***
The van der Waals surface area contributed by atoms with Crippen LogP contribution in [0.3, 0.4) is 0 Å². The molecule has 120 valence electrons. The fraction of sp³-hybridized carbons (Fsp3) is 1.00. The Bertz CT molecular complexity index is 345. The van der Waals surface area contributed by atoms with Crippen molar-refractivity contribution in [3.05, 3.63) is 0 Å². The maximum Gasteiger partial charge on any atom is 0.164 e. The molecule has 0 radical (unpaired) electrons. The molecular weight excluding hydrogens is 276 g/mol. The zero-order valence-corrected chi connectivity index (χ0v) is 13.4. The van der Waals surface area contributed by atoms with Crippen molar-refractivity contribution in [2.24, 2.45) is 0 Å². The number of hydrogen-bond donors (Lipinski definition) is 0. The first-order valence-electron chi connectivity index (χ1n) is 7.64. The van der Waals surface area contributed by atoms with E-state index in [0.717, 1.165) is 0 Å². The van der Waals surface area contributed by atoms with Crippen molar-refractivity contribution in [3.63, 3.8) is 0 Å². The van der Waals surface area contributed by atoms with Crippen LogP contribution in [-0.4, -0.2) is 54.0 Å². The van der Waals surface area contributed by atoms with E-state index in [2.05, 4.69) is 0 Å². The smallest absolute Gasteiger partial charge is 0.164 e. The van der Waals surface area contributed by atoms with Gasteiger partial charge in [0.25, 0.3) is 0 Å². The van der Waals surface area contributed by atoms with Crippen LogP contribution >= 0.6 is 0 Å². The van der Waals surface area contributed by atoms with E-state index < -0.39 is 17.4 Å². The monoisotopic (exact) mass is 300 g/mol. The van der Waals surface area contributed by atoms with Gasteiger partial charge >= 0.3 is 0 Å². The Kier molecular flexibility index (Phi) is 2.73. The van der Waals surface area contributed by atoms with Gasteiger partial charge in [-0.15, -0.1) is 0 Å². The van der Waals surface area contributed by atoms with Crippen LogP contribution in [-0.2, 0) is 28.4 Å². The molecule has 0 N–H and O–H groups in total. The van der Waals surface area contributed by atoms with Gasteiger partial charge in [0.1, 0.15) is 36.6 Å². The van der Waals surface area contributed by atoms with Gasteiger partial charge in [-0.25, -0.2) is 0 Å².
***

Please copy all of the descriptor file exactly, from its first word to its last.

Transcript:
The van der Waals surface area contributed by atoms with Crippen LogP contribution in [0.3, 0.4) is 0 Å². The molecule has 120 valence electrons. The fraction of sp³-hybridized carbons (Fsp3) is 1.00. The Bertz CT molecular complexity index is 345. The van der Waals surface area contributed by atoms with Crippen molar-refractivity contribution in [3.05, 3.63) is 0 Å². The maximum Gasteiger partial charge on any atom is 0.164 e. The molecule has 0 radical (unpaired) electrons. The molecular weight excluding hydrogens is 276 g/mol. The zero-order valence-corrected chi connectivity index (χ0v) is 13.4. The van der Waals surface area contributed by atoms with Crippen molar-refractivity contribution in [2.24, 2.45) is 0 Å². The number of hydrogen-bond donors (Lipinski definition) is 0. The first-order valence-electron chi connectivity index (χ1n) is 7.64. The van der Waals surface area contributed by atoms with E-state index in [0.717, 1.165) is 0 Å². The van der Waals surface area contributed by atoms with Crippen molar-refractivity contribution in [3.63, 3.8) is 0 Å². The van der Waals surface area contributed by atoms with Crippen LogP contribution in [-0.4, -0.2) is 54.0 Å². The van der Waals surface area contributed by atoms with E-state index in [2.05, 4.69) is 0 Å². The smallest absolute Gasteiger partial charge is 0.164 e. The van der Waals surface area contributed by atoms with Gasteiger partial charge in [0.25, 0.3) is 0 Å². The van der Waals surface area contributed by atoms with Crippen LogP contribution >= 0.6 is 0 Å². The van der Waals surface area contributed by atoms with E-state index < -0.39 is 17.4 Å². The monoisotopic (exact) mass is 300 g/mol. The van der Waals surface area contributed by atoms with Gasteiger partial charge >= 0.3 is 0 Å². The Kier molecular flexibility index (Phi) is 2.73. The van der Waals surface area contributed by atoms with Gasteiger partial charge in [-0.15, -0.1) is 0 Å². The van der Waals surface area contributed by atoms with Crippen LogP contribution in [-0.2, 0) is 28.4 Å². The molecule has 0 N–H and O–H groups in total. The van der Waals surface area contributed by atoms with Gasteiger partial charge in [0.1, 0.15) is 36.6 Å². The van der Waals surface area contributed by atoms with Gasteiger partial charge in [-0.25, -0.2) is 0 Å².